No. 54, Geopoetry (November 2012)

Please click on link to download the issue (No. 54, Geopoetry)

Table of contents


01.          Perec, Species of Spaces (1974)

02.          Lefebvre, The Production of Space (1974)

03.          Debord, The Society of the Spectacle (1967)

04.          Cage, 4’33” (1952)


05.          Engels, Condition of the Working Class in England (1845)

06.          Simmel, The Metropolis and Mental Life (1903)

07.          Augé, Non-Places (1995)

08.          Foucault, Of Other Spaces (1967)


09.          Certeau, The Practice of Everyday Life (1980)

10.          Sartre, Critique of Dialectical Reason (1960)

11.          Baudrillard, Simulacra and Simulation (1981)

12.          Poe, The Man of the Crowd (1845)


13.          Barthes, Semiology and Urbanism (1967)

14.          Lautréamont, The Songs of Maldoror (1870)

15.          Rilke, The Notebooks of Malte Laurids Brigge (1910)

16.          Breton, Lost Steps (1924)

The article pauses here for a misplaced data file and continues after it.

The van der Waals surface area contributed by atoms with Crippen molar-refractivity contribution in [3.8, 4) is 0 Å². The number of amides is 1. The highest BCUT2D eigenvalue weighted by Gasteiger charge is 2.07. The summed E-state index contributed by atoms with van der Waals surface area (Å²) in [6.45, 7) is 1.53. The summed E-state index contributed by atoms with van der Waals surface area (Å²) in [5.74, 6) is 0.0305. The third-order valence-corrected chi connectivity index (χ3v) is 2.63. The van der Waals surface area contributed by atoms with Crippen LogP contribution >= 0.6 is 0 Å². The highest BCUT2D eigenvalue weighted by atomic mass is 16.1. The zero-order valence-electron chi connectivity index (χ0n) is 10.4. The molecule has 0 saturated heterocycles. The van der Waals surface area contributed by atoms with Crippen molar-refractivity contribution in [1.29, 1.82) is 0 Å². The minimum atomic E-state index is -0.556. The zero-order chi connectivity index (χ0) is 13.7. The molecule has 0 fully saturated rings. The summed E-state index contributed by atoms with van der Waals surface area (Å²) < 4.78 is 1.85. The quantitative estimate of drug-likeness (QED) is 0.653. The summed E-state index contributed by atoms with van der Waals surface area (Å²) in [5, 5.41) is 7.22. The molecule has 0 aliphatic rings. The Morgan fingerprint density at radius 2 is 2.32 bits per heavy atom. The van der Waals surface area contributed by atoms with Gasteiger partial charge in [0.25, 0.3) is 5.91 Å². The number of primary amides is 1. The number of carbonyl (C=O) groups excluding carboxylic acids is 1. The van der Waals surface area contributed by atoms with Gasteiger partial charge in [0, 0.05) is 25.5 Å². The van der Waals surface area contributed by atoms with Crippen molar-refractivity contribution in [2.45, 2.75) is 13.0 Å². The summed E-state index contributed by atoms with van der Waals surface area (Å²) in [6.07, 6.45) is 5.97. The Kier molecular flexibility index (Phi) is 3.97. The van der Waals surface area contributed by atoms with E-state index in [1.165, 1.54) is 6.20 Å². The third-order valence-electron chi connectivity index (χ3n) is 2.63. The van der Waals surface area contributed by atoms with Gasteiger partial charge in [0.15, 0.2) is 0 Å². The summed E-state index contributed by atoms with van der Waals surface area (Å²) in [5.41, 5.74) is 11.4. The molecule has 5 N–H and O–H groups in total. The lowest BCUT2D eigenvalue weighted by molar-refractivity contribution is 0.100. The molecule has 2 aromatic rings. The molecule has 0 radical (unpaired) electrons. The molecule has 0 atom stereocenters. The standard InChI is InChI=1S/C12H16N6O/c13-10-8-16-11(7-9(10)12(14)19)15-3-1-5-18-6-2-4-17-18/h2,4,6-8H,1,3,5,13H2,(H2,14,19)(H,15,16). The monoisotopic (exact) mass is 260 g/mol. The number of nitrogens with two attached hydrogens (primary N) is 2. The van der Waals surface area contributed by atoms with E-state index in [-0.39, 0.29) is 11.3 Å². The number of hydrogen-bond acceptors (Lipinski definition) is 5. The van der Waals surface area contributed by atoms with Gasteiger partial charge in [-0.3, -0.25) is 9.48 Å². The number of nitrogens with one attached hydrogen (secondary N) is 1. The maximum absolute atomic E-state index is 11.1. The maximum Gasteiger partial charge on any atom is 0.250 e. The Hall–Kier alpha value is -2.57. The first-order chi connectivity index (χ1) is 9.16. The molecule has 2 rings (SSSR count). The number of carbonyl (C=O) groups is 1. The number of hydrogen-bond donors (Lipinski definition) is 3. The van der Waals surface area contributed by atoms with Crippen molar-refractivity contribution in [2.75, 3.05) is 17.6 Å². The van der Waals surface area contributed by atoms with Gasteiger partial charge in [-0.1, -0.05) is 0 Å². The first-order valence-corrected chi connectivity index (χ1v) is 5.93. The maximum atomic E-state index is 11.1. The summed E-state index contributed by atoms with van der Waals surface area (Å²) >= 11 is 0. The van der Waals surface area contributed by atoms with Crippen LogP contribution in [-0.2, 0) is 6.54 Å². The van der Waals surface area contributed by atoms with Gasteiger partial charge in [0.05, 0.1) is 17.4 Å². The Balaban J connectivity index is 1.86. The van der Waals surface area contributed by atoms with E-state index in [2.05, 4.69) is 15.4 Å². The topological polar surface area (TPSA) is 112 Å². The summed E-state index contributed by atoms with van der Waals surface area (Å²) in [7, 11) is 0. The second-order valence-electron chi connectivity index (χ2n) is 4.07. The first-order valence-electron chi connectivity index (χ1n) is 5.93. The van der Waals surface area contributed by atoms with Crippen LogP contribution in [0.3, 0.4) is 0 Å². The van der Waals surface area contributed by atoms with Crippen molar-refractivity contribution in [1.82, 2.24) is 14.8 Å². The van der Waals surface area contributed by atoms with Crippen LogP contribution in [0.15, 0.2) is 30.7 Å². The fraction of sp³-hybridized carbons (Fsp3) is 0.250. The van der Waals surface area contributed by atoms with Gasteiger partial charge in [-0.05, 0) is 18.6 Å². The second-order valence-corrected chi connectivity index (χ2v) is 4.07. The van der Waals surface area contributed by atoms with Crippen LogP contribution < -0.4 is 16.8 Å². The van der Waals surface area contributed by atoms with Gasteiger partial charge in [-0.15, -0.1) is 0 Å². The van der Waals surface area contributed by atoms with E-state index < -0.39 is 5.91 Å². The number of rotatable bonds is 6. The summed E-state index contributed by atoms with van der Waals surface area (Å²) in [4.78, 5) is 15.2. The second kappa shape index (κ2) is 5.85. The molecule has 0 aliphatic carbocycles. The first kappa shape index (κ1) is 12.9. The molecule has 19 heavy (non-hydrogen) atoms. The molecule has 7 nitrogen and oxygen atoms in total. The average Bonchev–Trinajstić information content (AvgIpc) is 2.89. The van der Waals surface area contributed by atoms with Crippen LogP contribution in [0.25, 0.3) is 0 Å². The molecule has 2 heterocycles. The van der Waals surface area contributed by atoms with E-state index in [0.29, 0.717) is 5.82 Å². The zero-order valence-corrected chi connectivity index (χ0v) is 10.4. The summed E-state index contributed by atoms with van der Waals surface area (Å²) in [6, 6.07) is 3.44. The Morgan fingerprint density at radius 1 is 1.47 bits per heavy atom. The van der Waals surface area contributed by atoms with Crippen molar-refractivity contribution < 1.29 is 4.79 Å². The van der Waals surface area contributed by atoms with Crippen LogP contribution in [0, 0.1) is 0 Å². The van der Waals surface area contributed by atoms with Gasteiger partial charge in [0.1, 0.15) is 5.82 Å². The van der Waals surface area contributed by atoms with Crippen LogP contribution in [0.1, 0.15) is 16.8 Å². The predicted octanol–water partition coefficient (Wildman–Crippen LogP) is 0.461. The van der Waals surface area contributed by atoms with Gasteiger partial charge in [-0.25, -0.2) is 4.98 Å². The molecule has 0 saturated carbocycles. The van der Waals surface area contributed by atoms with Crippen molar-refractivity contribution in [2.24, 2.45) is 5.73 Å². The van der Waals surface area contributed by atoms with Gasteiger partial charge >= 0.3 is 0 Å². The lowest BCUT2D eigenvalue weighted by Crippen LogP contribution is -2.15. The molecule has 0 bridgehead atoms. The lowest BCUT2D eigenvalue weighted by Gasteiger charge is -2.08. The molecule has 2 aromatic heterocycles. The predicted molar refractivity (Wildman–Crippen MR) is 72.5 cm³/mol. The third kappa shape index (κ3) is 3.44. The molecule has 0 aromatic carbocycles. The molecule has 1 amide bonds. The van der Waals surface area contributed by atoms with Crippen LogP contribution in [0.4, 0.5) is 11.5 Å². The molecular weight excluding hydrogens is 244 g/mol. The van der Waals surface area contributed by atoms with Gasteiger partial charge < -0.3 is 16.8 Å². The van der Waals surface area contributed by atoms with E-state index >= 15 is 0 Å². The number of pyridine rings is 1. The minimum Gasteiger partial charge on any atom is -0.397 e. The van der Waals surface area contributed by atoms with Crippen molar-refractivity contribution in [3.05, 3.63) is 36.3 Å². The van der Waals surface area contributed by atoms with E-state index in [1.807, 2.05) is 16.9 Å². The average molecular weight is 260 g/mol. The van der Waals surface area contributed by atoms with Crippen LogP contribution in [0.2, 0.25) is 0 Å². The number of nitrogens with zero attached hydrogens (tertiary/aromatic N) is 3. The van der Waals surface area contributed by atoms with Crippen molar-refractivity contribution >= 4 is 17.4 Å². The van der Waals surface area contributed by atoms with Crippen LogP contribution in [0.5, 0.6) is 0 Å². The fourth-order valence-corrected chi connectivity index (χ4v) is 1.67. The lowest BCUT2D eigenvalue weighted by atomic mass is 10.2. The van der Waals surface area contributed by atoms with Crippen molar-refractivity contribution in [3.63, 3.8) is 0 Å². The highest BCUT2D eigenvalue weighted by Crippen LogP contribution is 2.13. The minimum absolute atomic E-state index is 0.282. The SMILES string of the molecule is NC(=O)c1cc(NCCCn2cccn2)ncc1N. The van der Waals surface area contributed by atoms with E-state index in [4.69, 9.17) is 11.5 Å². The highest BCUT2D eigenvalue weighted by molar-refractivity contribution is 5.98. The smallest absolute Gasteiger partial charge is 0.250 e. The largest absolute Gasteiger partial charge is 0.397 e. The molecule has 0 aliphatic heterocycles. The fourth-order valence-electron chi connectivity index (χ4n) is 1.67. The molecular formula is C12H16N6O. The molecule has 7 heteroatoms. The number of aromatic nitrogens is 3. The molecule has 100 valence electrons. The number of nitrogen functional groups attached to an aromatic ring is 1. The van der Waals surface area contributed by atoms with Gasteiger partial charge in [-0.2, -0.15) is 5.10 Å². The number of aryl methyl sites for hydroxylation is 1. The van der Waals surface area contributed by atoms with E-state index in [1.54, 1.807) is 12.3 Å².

Space is to place what language is to the spoken word: the abstract legislator of its concrete articulations. The act of geopoetry – the reading of a text in a public place – transgressses the designed function and intended use of that space, opening it to other readings. The point of these readings is not to use the selected sites as background, illustration, context or stages to the texts, but to use the texts to articulate these places, our passage between them, and the journey they compose. This journey, on foot, bike, bus, boat, tube and taxi, from one place to the other, is as much a component of a geopoetry reading as the texts themselves. The footsteps of the geopoetry walker are like syllables in the words of a poem, articulating, like the click of the tongue in the mouth of the speaker, the form of the city they cover. The poetry of the reading, therefore, is not in the text but in the act of reading itself. We want to do to space what poetry does to words.


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